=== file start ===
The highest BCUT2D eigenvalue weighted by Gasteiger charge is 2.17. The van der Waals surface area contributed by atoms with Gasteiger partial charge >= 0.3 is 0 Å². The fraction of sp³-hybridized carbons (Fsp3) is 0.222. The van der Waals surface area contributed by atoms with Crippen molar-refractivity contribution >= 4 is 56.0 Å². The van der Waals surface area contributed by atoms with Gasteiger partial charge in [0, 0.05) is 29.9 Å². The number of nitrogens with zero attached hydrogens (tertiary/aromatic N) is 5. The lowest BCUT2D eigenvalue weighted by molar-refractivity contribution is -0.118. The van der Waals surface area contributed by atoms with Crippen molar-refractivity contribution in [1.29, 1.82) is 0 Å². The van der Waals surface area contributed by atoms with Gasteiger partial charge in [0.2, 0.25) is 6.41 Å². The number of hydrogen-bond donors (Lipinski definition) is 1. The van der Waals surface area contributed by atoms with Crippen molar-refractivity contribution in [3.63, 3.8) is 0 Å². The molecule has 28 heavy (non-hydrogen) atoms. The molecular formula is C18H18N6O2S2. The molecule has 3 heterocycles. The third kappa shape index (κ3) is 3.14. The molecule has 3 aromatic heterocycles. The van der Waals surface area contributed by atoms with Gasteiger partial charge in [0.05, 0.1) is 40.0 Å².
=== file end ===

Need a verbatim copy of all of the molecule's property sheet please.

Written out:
The highest BCUT2D eigenvalue weighted by Gasteiger charge is 2.17. The van der Waals surface area contributed by atoms with Gasteiger partial charge >= 0.3 is 0 Å². The fraction of sp³-hybridized carbons (Fsp3) is 0.222. The van der Waals surface area contributed by atoms with Crippen molar-refractivity contribution >= 4 is 56.0 Å². The van der Waals surface area contributed by atoms with Gasteiger partial charge in [0, 0.05) is 29.9 Å². The number of nitrogens with zero attached hydrogens (tertiary/aromatic N) is 5. The lowest BCUT2D eigenvalue weighted by molar-refractivity contribution is -0.118. The van der Waals surface area contributed by atoms with Crippen molar-refractivity contribution in [1.29, 1.82) is 0 Å². The van der Waals surface area contributed by atoms with Gasteiger partial charge in [0.2, 0.25) is 6.41 Å². The number of hydrogen-bond donors (Lipinski definition) is 1. The van der Waals surface area contributed by atoms with Crippen molar-refractivity contribution in [3.63, 3.8) is 0 Å². The molecule has 28 heavy (non-hydrogen) atoms. The molecular formula is C18H18N6O2S2. The molecule has 3 heterocycles. The third kappa shape index (κ3) is 3.14. The molecule has 3 aromatic heterocycles. The van der Waals surface area contributed by atoms with Gasteiger partial charge in [0.05, 0.1) is 40.0 Å².